New pragmatism and social markets

New pragmatism and social markets

New pragmatism and social markets

Due to neoliberal policy and the spread of the crisis, the share of the people considered in the USA as middle class fell from 54 percent to 51.

In the contemporary world economy, the expansion of social market economy is not on the agenda, because more urgent challenges must be addressed. However, in the longer run a kind of global social market system seems to be the only sensible option for the future of mankind. Social market economy implies the core of economic activity is based on private ownership, motivated by the desire to maximize profits, yet at the same time, it takes care of social cohesion. Therefore, social market economy is incompatible with and contradictory to neoliberalism, which works on the behalf of a few at the cost of many.

The failure of neoliberalism

It can be seen clearly from the case of the United States that neoliberalism doesn’t work, not even in the most advanced countries. If in 1980, when Ronald Reagan, a conservative republican, had won the presidential election, the richest 1 percent of Americans where taking over just 9 percent of the U.S. GDP, in 2007, on the eve of the financial crisis, it was already 23 percent of the GDP, and currently hovers around 25 percent. Such a shift – at the benefit of few rich and by the pauperization of many – was possible because of wrong regulations of the financial markets and the ill-advised fiscal policy of the governments, including the democratic administration under President Bill Clinton.


Grzegorz W. Kolodko.
Intellectual and politician, a key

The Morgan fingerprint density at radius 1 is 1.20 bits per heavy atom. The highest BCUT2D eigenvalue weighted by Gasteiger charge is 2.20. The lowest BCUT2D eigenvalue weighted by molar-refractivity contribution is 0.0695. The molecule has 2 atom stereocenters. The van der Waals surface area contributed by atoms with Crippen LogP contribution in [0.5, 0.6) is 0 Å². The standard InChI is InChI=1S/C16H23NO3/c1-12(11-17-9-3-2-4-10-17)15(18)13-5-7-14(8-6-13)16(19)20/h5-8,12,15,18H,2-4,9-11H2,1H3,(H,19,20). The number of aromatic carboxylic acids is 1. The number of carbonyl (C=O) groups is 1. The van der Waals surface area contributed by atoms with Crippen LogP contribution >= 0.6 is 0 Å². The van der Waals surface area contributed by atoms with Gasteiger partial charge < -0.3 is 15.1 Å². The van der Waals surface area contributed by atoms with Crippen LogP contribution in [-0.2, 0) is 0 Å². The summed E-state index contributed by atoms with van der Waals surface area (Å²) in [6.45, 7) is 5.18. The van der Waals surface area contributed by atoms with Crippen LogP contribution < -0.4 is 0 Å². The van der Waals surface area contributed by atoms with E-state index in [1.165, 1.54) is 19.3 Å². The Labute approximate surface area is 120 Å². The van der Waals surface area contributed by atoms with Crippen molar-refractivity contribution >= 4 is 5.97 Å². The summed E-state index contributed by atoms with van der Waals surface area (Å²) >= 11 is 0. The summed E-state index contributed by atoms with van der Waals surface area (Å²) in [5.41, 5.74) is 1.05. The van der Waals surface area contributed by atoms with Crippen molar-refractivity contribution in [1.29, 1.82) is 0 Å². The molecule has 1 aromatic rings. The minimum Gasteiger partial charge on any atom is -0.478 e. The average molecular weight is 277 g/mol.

architect of Polish reforms, deputy
prime minister and minister
of finance 1994-97 and 2002-03.
He writes a blog at www.volatileworld.

No wonder, that recently – due to neoliberal policy and the spread of the economic crisis – the share of the people considered in the USA as middle class fell from 54 percent in 2001 to 51 percent in 2011. No wonder that people are losing a trust in a better future. While in 2008, 54 percent of American people did believe their children will have a better standard of living than that of their parents, now only 43 percent are so optimistic. This is a qualitative change. For worse, of course – the more so, because it will be more difficult to manage the economic expansion and development policy in the future. And this takes place at the time of continuing fast growth of important emancipating countries, more often called the emerging markets, including Turkey.

Toward a new pragmatism

Learning from the experience of the others is a multi-direction process. First, one must take the given country’s specific factors into consideration: geopolitical position, local culture, legacy from the past, resources, existing structures and institutions. One size absolutely doesn’t fit all, what is quite understandable as much in Turkey as in Poland.

Second, the policy for a better future implies heterodoxy. The orthodox mainstream economics is passé. The New Pragmatism points to the necessity of exercising various approaches, be it a bit of neo-keynesism or monetarism, neo-institutional and behavioral economics, development economics and ordo-liberalism.

Third, I am talking about the “new” pragmatism since development strategy and economic policy must take into account not only traditional micro- and macro-economics, but also a new mega-economics of an interconnected global economy. Therefore, there is a need for pragmatic co-ordination of the policies on the worldwide scale. A growing number of challenges cannot be addresses properly just on the national level, even if it is as mighty country as the USA, China or, nor at the regional level, say the European Union or ASEAN.

Fourth, it’s a new approach, because it must deal with the new position of transnational capital vis-à-vis national states. Traditional regulation and government interventionism is categorically not adequate.

Hence, more countries like Poland or Turkey must attempt to make a positive impact on international economic co-operation, including the institutional coordination of the policies’ instruments.